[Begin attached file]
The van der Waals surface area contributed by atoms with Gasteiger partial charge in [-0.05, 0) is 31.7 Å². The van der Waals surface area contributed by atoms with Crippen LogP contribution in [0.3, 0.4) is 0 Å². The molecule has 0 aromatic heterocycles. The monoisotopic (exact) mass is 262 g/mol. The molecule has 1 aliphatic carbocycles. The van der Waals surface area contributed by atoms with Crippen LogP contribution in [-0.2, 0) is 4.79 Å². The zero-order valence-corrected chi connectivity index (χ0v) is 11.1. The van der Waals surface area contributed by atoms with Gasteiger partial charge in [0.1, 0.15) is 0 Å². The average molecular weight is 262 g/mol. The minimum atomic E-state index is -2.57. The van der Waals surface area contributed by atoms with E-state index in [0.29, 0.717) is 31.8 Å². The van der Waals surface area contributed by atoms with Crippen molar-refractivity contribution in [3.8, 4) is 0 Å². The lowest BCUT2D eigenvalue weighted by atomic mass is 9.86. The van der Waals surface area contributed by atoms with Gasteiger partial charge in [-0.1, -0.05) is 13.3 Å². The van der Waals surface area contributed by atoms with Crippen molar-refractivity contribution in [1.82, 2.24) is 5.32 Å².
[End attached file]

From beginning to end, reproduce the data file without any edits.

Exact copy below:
The van der Waals surface area contributed by atoms with Gasteiger partial charge in [-0.05, 0) is 31.7 Å². The van der Waals surface area contributed by atoms with Crippen LogP contribution in [0.3, 0.4) is 0 Å². The molecule has 0 aromatic heterocycles. The monoisotopic (exact) mass is 262 g/mol. The molecule has 1 aliphatic carbocycles. The van der Waals surface area contributed by atoms with Crippen LogP contribution in [-0.2, 0) is 4.79 Å². The zero-order valence-corrected chi connectivity index (χ0v) is 11.1. The van der Waals surface area contributed by atoms with Gasteiger partial charge in [0.1, 0.15) is 0 Å². The average molecular weight is 262 g/mol. The minimum atomic E-state index is -2.57. The van der Waals surface area contributed by atoms with E-state index in [0.29, 0.717) is 31.8 Å². The van der Waals surface area contributed by atoms with Crippen molar-refractivity contribution in [3.8, 4) is 0 Å². The lowest BCUT2D eigenvalue weighted by atomic mass is 9.86. The van der Waals surface area contributed by atoms with Gasteiger partial charge in [-0.1, -0.05) is 13.3 Å². The van der Waals surface area contributed by atoms with Crippen molar-refractivity contribution in [1.82, 2.24) is 5.32 Å².